Sunday, August 25, 2002

Accelerated Unschooling

I have always equated unschooling with simply living one's life in a mindful way, free from the shoulds, oughts, tests, timetables and other prescriptions and proscriptions of the schooling world. So when a concept like accelerated unschooling comes along, I am truly dumbfounded.

Why would anyone want to accelerate life? I snarkily wonder if that would mean you'd end up dying younger. Ha!

Sure, if you or your children are bored, it might be nice to find more interesting things to do. And if you're just not managing to get things done that you really want to do, then arranging some sort of support or schedule to help you focus more on that could be just the ticket.

But the notion of a parent taking over the "motivation" (read "compulsion") aspect of learning because their unschooled child's interests just weren't quite varied enough, and their natural learning pace wasn't fast enough to suit the parent, is altogether different. Not a lot of trust involved there. The only remnants of unschooling in accelerated unschooling appear to be a nod to the child's interests, and maybe a lack of textbook type materials.

More often than not, I find my family wanting to slow down and take everything in, rather than find ways to amuse ourselves more and faster. And the risk is ever present that we might, in our excitement over something, sacrifice depth, understanding, mindfulness, and real connection, for speed and distance traveled.

Accelerated unschooling implies that living and learning is a race. It's not. That concept is totally foreign to our family's unschooling way of life.

Saturday, August 24, 2002

California home-school fight goes public

Homeschooling father and attorney Will Rogers sent this heartfelt letter to the Washington Times in response to their coverage of California's intimidation of homeschoolers. His closing paragraph says it all:

"The fundamental right of a parent to direct the education of his or her child is older than the United States Constitution; it is older than recorded history. It is so deeply woven into the fabric of what constitutes a family that to deny this right is to do violence to the sacred bonds that unite a loving mother and father to their beloved child."
Homeschooling off the grid

I recently had occasion to explain how homeschooling works with our family's traveling lifestyle. Because laws regarding homeschooling vary from state to state, trying to comply with them could easily become a nightmare if we let it. Next time you go out of state on vacation - if you're lucky enough to get to do that - take a peek at how quickly your destination state requires children to be enrolled in school. Most states give you only a week to ten days, and a permanent residence somewhere else isn't any excuse for not complying!

Usually we find ourselves in a situation where it would take longer to comply with the homeschooling law than we would actually be living in the state. A ridiculous predicament, to be sure, and a sad demonstration of the burden homeschoolers in so many states have to bear.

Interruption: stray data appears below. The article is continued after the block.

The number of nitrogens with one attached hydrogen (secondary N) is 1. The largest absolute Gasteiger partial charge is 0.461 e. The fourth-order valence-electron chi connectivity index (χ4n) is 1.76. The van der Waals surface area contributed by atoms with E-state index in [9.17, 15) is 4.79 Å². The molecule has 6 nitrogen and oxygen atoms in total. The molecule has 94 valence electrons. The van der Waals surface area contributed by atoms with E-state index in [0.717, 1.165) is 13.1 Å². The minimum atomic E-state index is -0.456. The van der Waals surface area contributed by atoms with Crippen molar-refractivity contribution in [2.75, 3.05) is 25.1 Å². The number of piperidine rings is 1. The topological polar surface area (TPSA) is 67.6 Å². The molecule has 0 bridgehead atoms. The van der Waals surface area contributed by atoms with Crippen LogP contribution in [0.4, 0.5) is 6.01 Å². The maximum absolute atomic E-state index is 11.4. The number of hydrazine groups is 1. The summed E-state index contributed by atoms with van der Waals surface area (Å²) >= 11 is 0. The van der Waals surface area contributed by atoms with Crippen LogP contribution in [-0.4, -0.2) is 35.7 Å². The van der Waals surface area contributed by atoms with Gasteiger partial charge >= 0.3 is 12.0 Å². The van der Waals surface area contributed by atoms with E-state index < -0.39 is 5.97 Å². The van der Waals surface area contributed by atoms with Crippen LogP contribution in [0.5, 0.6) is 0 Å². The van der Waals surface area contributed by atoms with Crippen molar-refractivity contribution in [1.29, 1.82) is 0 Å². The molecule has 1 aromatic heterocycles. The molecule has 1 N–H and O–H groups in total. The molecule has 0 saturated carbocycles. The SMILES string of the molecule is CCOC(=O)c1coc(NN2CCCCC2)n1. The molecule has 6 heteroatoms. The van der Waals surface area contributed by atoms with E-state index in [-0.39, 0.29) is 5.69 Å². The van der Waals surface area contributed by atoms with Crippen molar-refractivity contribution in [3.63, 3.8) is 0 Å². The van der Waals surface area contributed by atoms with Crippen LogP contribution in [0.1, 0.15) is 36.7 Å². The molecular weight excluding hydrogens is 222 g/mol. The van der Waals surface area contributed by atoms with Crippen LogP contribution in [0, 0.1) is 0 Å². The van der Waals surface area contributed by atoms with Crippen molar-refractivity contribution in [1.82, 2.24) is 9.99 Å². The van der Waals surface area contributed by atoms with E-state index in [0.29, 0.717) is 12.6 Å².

Because we have the great good fortune to live in a free state homeschooling-wise, and can flee oppression elsewhere if the need arises, we have chosen a simpler route. We just go on living our lives, learning as we go, and ignore the legal hoops and chains that would only waste our precious time. In the past I have said that we homeschool underground. But how can I call it that when what we do is so deliberately out-in-the-open, and brings so much joy and light into our lives? We're living blissfully "off the grid" when it comes to school.

Friday, August 23, 2002

A slew of recent articles about homeschooling:

San Antonio Express-News

Home schooling today reaches beyond the house

The Ottawa Citizen (Canada)

Home schooling

Storytelling family brings legends to life around nation

National Center for Policy Analysis (originally from WA Times)

California prepares to attack home schooling

Insight Magazine

Homeschoolers arrive on campus

Pioneer Press

Plan would shield home-school information

Hendersonville Tribune

'Battle Bots' attack apple festival

USA Today

As home schooling rises, districts fail to meet needs

Peninsula Daily News

Clallam: Homeschool band to help open Clallam County Fair

Sun Herald

Standing room only at homeschool seminar


School district reaches out

San Diego Union-Tribune

Family finds success with alternative education plan

WXIA TV Atlanta

Home-Schooling Growing as Option

Washington Times

State eyes reducing home-school filings

Wellington Daily News

Bringing in home-schoolers

St. Petersburg Times

Young clogger hoofs her way to Brazil 

New York Times

If School Is Home: Web Help for Age 5

Tampa Tribune

At Home With Science

The Ledger

Disabled Child Home-Schooled With Voucher

Nashua Telegraph

Parents bring award home

Associated Press

Surf's up

Bakersfield Californian

Do-it-yourself school

Computer User Magazine

No place like home

NHEN contributed lots of contacts and info for this one. There's a link to NHEN and a quote from me in it.
Middle of the night is the best time for starting new projects, don't you think? We shall see how it goes.